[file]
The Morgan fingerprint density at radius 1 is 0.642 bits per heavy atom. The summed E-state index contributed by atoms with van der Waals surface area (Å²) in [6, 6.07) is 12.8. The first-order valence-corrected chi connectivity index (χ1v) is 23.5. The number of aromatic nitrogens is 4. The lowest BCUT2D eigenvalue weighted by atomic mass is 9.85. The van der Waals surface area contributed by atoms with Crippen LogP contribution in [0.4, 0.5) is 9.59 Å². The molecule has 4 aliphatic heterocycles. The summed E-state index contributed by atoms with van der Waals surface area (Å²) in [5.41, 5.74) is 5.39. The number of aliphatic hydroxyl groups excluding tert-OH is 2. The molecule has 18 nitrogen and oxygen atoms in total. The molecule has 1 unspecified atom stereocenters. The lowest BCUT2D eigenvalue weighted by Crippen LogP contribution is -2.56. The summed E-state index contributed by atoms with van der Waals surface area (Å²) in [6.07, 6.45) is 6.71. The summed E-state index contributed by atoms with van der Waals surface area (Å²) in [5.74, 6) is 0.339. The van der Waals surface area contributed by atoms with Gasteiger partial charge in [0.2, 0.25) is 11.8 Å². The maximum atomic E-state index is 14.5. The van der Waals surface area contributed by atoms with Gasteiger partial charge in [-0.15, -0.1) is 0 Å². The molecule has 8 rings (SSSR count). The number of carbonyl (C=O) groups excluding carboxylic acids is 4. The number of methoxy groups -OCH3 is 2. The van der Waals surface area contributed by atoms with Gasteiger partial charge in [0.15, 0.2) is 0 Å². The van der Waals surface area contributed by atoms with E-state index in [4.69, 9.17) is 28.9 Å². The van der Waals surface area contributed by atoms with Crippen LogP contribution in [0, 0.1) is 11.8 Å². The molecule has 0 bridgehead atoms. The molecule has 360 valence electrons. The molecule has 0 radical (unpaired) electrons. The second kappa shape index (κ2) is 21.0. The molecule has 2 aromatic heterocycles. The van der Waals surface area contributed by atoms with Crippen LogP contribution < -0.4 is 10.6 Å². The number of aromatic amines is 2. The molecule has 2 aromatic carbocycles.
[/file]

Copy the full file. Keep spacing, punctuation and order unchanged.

The Morgan fingerprint density at radius 1 is 0.642 bits per heavy atom. The summed E-state index contributed by atoms with van der Waals surface area (Å²) in [6, 6.07) is 12.8. The first-order valence-corrected chi connectivity index (χ1v) is 23.5. The number of aromatic nitrogens is 4. The lowest BCUT2D eigenvalue weighted by atomic mass is 9.85. The van der Waals surface area contributed by atoms with Crippen LogP contribution in [0.4, 0.5) is 9.59 Å². The molecule has 4 aliphatic heterocycles. The summed E-state index contributed by atoms with van der Waals surface area (Å²) in [5.41, 5.74) is 5.39. The number of aliphatic hydroxyl groups excluding tert-OH is 2. The molecule has 18 nitrogen and oxygen atoms in total. The molecule has 1 unspecified atom stereocenters. The lowest BCUT2D eigenvalue weighted by Crippen LogP contribution is -2.56. The summed E-state index contributed by atoms with van der Waals surface area (Å²) in [6.07, 6.45) is 6.71. The summed E-state index contributed by atoms with van der Waals surface area (Å²) in [5.74, 6) is 0.339. The van der Waals surface area contributed by atoms with Gasteiger partial charge in [0.2, 0.25) is 11.8 Å². The maximum atomic E-state index is 14.5. The van der Waals surface area contributed by atoms with Gasteiger partial charge in [-0.15, -0.1) is 0 Å². The molecule has 8 rings (SSSR count). The number of carbonyl (C=O) groups excluding carboxylic acids is 4. The number of methoxy groups -OCH3 is 2. The van der Waals surface area contributed by atoms with Gasteiger partial charge in [0.15, 0.2) is 0 Å². The van der Waals surface area contributed by atoms with E-state index in [4.69, 9.17) is 28.9 Å². The van der Waals surface area contributed by atoms with Crippen LogP contribution in [0, 0.1) is 11.8 Å². The molecule has 0 bridgehead atoms. The molecule has 360 valence electrons. The molecule has 0 radical (unpaired) electrons. The second kappa shape index (κ2) is 21.0. The molecule has 2 aromatic heterocycles. The van der Waals surface area contributed by atoms with Crippen LogP contribution < -0.4 is 10.6 Å². The number of aromatic amines is 2. The molecule has 2 aromatic carbocycles.